Am kinda bored with this. Essentially, despite what geeks may protest, there have not been many changes to Star Wars over the years. The Greedo thing was the most controversial. I wasn't very impressed with the room full of storm-troopers as I can imagine something better (and the added Jabba scene slows down the pace a bit) But who cares. I've seen worse in movies I respect. (Come on, let's complain about all the plot holes in Blade Runner). But over-all, I've never been that bothered. Its not changing plots or doing much damage. The films still work. They're still fun. Its a few minor edits. But for some, ye gods!

An article is on-line suggesting that some people show grow up and I think that's fair.

As I am going to now write about Paul, I should add that, as usual, the most unintenionally funniest hissy-fit came from Simon Pegg. He was going on about the Greedo scene (we got a compromise, give it a rest)  and Hayden Christiansen being at the end of Jedi as a ghost. So instead of some old guy that no-one has any connection to, from a very weak, tacked on Darth Vader death scene, who that you see for about a minute as a ghost, and who looks different, we get the guy who played this central character for teh series for two entire movies, and had most of the main dramatic moments. If they hadn't changed it, I would have thought it odd and unsatisfying. So its nit-picking for the sake of nostalgia.

But I am going to be nice about Paul. It was funny. It worked, was a good minor comedy. As with Hott Fuzz and Shaun of the Dead, there are good little running jokes and character beats. The stories are constructed to be more like 80's Robert Zemckis films than the obvious Speilberg- Romero influences, especially in this case Used Cars, which had a similar accumulation of crazies and whackoos in central and supporting characters in backwoods America. The director Greg Mottola, was the strongest part of this set-up. He kept the film balanced so it was never too over-the -top in the wilder parts nor too slow in character parts. The main flaw of the film is the usual Pegg weakness, that he's too tied to the past and doesn't manage to find new ways to look at the set-ups. In Shaun Of the Dead the way the zombies mixed with the London urban surroundings  and dysfunctional character set-ups made it work and not be a problem but in this one there was less character invention, scene to scene invention beyond relying on actor quirks, and the film at times had the feeling of a collection of I loved that from other movies, especially ET, replaying images without enough tweaks to make it interesting or memorable. By the end it was kinda getting annoying that so little effort had been made to step out of fanboy mentality and try and have an idea of its own. So the film was good but not stellar.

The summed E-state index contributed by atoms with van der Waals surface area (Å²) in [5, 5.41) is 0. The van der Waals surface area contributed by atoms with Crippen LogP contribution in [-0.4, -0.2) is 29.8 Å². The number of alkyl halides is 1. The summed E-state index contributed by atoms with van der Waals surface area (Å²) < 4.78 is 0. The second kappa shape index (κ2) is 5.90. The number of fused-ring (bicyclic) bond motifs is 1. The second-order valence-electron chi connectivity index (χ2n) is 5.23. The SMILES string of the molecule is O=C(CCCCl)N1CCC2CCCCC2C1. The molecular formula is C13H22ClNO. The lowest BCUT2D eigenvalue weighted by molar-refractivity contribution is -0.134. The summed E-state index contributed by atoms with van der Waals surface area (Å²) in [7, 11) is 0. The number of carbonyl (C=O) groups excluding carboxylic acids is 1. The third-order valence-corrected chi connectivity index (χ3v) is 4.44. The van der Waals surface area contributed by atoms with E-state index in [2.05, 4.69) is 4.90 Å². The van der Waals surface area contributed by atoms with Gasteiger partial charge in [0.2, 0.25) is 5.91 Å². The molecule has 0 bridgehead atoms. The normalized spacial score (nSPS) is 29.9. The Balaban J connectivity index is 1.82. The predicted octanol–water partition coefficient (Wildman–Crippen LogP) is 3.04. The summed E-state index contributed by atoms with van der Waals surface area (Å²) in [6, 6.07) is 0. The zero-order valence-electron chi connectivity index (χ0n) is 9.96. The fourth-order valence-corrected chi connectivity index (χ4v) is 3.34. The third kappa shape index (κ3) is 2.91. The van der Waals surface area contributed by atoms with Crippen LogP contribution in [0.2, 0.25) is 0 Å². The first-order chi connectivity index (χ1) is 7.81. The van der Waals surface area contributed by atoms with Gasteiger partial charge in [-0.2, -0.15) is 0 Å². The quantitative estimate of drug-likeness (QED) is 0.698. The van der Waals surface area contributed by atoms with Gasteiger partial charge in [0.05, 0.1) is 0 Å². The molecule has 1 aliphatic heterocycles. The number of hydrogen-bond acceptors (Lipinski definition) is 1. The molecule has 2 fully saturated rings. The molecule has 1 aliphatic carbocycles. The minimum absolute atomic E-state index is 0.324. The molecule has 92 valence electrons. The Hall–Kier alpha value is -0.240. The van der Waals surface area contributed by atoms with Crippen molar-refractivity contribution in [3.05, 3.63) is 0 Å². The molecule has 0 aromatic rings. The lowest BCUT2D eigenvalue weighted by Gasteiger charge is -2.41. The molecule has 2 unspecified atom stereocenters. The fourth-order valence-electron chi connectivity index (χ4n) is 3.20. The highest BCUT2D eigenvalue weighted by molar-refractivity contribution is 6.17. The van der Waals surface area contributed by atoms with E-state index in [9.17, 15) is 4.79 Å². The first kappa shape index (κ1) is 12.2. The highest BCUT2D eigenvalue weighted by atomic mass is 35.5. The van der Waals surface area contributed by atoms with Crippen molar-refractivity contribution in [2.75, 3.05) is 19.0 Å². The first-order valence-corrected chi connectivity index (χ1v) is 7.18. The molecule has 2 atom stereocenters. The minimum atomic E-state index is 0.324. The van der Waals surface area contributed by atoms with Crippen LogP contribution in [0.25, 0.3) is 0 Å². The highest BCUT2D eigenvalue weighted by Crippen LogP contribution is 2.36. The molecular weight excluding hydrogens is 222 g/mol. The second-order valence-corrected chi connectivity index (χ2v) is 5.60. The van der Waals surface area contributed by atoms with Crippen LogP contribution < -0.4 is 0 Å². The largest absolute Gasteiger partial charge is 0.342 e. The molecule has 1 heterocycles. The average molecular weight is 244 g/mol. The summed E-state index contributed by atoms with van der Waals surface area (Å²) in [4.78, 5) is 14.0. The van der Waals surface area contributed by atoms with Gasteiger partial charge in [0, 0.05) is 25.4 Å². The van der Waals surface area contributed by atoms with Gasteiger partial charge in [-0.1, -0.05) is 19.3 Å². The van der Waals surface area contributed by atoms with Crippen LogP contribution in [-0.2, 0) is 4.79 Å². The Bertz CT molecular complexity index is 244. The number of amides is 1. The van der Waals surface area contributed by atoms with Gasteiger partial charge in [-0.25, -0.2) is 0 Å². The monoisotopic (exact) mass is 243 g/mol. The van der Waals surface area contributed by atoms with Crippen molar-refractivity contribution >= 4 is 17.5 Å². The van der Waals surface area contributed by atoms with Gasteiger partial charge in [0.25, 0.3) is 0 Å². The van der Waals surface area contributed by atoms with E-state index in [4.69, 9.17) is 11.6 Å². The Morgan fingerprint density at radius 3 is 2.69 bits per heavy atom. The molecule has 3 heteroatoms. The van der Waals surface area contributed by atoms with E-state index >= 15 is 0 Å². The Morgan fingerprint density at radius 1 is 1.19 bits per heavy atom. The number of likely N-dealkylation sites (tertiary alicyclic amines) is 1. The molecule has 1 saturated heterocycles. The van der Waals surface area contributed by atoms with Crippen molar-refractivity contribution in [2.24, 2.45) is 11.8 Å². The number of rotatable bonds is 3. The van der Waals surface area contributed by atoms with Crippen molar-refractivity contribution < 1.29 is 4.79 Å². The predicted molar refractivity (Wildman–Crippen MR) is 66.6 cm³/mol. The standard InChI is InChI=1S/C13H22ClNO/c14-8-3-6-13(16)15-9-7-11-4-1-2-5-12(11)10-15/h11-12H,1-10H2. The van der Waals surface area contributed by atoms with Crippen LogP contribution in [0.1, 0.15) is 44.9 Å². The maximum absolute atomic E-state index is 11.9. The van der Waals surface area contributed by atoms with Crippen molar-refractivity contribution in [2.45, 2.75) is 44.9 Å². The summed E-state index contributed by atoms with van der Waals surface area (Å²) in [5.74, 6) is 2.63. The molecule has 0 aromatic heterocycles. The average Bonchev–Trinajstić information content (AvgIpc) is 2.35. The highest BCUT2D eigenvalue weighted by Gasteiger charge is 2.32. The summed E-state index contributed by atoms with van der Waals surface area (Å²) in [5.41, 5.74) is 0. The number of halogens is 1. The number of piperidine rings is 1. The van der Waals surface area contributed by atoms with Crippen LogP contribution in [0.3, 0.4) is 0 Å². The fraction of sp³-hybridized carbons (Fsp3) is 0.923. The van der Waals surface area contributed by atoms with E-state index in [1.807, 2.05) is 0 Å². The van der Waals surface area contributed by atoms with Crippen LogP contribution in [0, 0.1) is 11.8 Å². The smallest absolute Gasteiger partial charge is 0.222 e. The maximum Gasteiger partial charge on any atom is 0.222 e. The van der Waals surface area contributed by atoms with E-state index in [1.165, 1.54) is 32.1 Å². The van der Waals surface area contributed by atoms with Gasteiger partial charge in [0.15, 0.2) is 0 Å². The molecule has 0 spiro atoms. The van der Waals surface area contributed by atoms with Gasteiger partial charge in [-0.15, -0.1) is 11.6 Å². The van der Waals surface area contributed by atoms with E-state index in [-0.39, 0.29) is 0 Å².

Seen some other films. The best one was by far I Sell The Dead, a low-budget grave-robbing/Burke And Hare derived horror comedy, set in the 19th century, where the bodies dug up turn out to be real monsters. The movie has a lot of charm and invention, has little stories and adventures within the central one, which is of a grave-robber telling a priest of his wrong-doings. It is proud to be a horror movie, to have joy with twisting convention, keeps using its structure and monsters in an intriguing way (one of bodies dug up turns out to be an alien, which is funny considering its time-period setting). It stars horror director Larry Fesseden and former hobbit Dominic Monaghan, and both seem to be enjoying themselves.